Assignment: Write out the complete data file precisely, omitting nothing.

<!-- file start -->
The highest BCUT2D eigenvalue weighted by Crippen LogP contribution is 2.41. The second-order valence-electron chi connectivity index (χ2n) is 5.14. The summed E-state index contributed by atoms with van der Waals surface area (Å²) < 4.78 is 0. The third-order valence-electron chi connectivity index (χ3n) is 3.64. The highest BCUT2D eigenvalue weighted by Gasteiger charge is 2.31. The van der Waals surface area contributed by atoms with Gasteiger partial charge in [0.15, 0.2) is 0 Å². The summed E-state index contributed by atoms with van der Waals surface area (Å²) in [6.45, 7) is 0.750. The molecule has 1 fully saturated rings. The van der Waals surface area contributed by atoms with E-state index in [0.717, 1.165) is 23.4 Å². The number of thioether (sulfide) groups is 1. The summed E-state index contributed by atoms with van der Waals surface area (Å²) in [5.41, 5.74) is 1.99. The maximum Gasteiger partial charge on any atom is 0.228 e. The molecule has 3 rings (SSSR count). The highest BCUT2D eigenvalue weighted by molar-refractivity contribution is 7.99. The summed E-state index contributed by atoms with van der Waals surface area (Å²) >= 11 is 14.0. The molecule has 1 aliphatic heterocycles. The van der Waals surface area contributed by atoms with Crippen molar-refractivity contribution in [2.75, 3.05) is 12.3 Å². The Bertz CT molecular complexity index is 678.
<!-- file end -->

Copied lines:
The highest BCUT2D eigenvalue weighted by Crippen LogP contribution is 2.41. The second-order valence-electron chi connectivity index (χ2n) is 5.14. The summed E-state index contributed by atoms with van der Waals surface area (Å²) < 4.78 is 0. The third-order valence-electron chi connectivity index (χ3n) is 3.64. The highest BCUT2D eigenvalue weighted by Gasteiger charge is 2.31. The van der Waals surface area contributed by atoms with Gasteiger partial charge in [0.15, 0.2) is 0 Å². The summed E-state index contributed by atoms with van der Waals surface area (Å²) in [6.45, 7) is 0.750. The molecule has 1 fully saturated rings. The van der Waals surface area contributed by atoms with E-state index in [0.717, 1.165) is 23.4 Å². The number of thioether (sulfide) groups is 1. The summed E-state index contributed by atoms with van der Waals surface area (Å²) in [5.41, 5.74) is 1.99. The maximum Gasteiger partial charge on any atom is 0.228 e. The molecule has 3 rings (SSSR count). The highest BCUT2D eigenvalue weighted by molar-refractivity contribution is 7.99. The summed E-state index contributed by atoms with van der Waals surface area (Å²) >= 11 is 14.0. The molecule has 1 aliphatic heterocycles. The van der Waals surface area contributed by atoms with Crippen molar-refractivity contribution in [2.75, 3.05) is 12.3 Å². The Bertz CT molecular complexity index is 678.